A collaboration between two Tiffin funeral homes is intended to benefit area families.
Tiffin funeral directors Rich Traunero of Traunero Funeral Home and Robb Mack of Hoffman-Gottfried-Mack Funeral Home have formed Seneca County Crematory LLC, which can provide cremation as an option for families who use either funeral home.
"Basically, it's an investment," Traunero said. "Even though the crematory rate is increasing each year, there still isn't enough to justify an individual putting one in the area. It made sense to do this, from the point of sharing the expense and the investment, and then being able to offer the service to homes outside the area."
They said the community would be better served, and they could control costs, which could be reflected in prices.
"It came down to numbers," Traunero said. "The number of cremations performed. And the fact that Robb and I got along, sure, we're competitors, but we are also colleagues. We felt it was a good thing to do for the community and our business."
Although they had not originally meant for the crematory to be available for other funeral homes in the county to use, there was a demand, Mack said.
In this area, the cremation rate is 20 to 30 percent, while in metropolitan areas, the rate is higher, Traunero said.
"There can be a full viewing, with a funeral, or an immediate cremation," Traunero said. "Most people have some sort of service, whether the body is present, or there is a memorial service following cremation. The majority of cremated remains are buried in a cemetery with the headstone. Some are released to the family, a small number scatter over a favorite location."
Operational for a week now, Mack said the building housing it is discreetly located away from regular funeral home operations. The property, next to Mack's funeral home, was purchased in January. Afterward, a 50/50 partnership was formed, and other crematories were visited to decide what would work best for the community and their respective businesses.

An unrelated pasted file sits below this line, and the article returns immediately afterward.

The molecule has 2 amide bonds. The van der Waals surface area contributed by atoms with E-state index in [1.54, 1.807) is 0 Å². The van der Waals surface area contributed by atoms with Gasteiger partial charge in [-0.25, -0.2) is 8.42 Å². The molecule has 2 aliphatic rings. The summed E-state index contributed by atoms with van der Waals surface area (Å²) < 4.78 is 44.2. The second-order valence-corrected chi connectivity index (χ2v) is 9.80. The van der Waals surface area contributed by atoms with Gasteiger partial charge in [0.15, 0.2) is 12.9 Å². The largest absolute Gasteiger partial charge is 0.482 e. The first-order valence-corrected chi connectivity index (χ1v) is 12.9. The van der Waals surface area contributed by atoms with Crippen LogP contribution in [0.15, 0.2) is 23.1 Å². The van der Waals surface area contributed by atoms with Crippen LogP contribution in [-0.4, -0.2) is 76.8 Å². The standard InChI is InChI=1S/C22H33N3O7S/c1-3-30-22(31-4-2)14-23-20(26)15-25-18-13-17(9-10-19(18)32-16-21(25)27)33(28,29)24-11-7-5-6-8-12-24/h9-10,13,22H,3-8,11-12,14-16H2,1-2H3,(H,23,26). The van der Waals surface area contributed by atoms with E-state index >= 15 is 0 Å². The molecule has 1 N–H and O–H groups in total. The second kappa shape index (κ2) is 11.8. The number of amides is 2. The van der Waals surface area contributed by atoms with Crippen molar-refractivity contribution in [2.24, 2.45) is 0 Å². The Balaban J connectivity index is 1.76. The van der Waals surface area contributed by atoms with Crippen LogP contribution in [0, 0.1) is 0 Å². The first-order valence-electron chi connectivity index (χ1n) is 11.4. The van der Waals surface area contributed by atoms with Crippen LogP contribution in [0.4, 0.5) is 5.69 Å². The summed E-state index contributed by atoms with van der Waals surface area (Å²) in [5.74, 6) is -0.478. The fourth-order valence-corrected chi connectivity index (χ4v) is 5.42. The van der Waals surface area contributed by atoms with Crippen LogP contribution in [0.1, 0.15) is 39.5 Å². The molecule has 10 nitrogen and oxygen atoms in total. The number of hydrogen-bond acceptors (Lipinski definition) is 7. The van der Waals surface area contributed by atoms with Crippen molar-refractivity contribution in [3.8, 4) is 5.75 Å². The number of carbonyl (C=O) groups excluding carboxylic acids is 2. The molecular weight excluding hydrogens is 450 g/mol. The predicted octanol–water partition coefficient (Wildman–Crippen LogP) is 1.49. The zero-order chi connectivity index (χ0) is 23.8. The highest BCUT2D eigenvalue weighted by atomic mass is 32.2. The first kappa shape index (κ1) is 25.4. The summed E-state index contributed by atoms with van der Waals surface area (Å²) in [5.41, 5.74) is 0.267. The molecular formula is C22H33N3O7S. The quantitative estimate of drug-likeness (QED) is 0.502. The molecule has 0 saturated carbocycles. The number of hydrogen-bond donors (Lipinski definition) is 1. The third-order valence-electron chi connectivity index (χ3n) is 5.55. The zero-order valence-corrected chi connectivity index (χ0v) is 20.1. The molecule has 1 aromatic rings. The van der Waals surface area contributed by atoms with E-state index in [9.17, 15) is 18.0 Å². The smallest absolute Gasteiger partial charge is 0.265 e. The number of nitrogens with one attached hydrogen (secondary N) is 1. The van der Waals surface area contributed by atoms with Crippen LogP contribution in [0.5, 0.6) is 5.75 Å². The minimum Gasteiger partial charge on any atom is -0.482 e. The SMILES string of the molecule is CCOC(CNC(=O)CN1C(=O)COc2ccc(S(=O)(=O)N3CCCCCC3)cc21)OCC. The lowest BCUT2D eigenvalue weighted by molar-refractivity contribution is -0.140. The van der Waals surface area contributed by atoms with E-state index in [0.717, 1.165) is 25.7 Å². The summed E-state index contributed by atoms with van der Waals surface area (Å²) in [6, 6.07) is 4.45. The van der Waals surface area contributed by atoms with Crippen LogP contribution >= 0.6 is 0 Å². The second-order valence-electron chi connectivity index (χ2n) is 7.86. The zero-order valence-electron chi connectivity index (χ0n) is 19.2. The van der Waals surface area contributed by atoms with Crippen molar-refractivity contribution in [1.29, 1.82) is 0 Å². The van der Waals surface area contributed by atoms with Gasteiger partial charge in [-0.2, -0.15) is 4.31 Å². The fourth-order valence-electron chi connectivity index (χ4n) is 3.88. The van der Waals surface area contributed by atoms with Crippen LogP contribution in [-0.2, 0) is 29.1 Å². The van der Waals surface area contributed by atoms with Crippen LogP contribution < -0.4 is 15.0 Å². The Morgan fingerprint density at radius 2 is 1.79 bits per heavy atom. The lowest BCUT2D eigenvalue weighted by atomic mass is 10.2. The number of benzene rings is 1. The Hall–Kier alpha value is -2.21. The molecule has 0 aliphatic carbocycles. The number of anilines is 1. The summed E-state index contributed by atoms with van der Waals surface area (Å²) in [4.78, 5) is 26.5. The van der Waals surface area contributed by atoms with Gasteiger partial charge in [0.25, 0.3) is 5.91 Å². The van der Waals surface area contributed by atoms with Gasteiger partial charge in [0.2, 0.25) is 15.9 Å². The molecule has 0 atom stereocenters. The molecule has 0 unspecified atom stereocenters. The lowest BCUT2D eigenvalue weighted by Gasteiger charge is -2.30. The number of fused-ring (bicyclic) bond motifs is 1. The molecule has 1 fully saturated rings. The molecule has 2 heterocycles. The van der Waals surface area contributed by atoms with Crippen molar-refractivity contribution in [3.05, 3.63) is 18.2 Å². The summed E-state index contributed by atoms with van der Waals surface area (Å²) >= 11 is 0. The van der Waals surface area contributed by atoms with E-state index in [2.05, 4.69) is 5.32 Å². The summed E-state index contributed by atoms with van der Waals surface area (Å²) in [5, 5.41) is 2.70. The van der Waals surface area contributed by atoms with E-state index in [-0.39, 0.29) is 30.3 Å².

"There is an advantage for us individually in that the operation of the crematory does not interfere with funeral home operations," Mack said.
Employees from both funeral homes have been trained by the crematory manufacturer, and if one home is busy with services, the other can take over.
The Rev. Gary Walters, pastor at St. Mary Catholic Church in Tiffin, blessed the crematory last week.
"In 1963, the Vatican approved cremation, with the same burial rites. The one thing the church requests is that the funeral Mass take place first, before the cremation. And the church doesn't approve of scattering the ashes; the cremains should be treated with respect and buried intact," he said.
"We treat cremated remains as if it were the body of the loved one," Traunero said. "Because, in fact, it is. The respect for the body is not minimized."
Remains are given to the family following cremation, and there are a variety of urns available, including those that are bio-degradable.
"We can't control what they do with the ashes once they leave," Traunero said. "When we deliver remains to the family, they receive a receipt and take custody, we can advise or provide counsel."
As families increasingly decide to choose cremation, they now can use the funeral homes they are comfortable with.
"It works for us," Mack said of the partnership. "We both provide the same (funeral home) services, with a different approach. People choose their funeral home for personal reasons."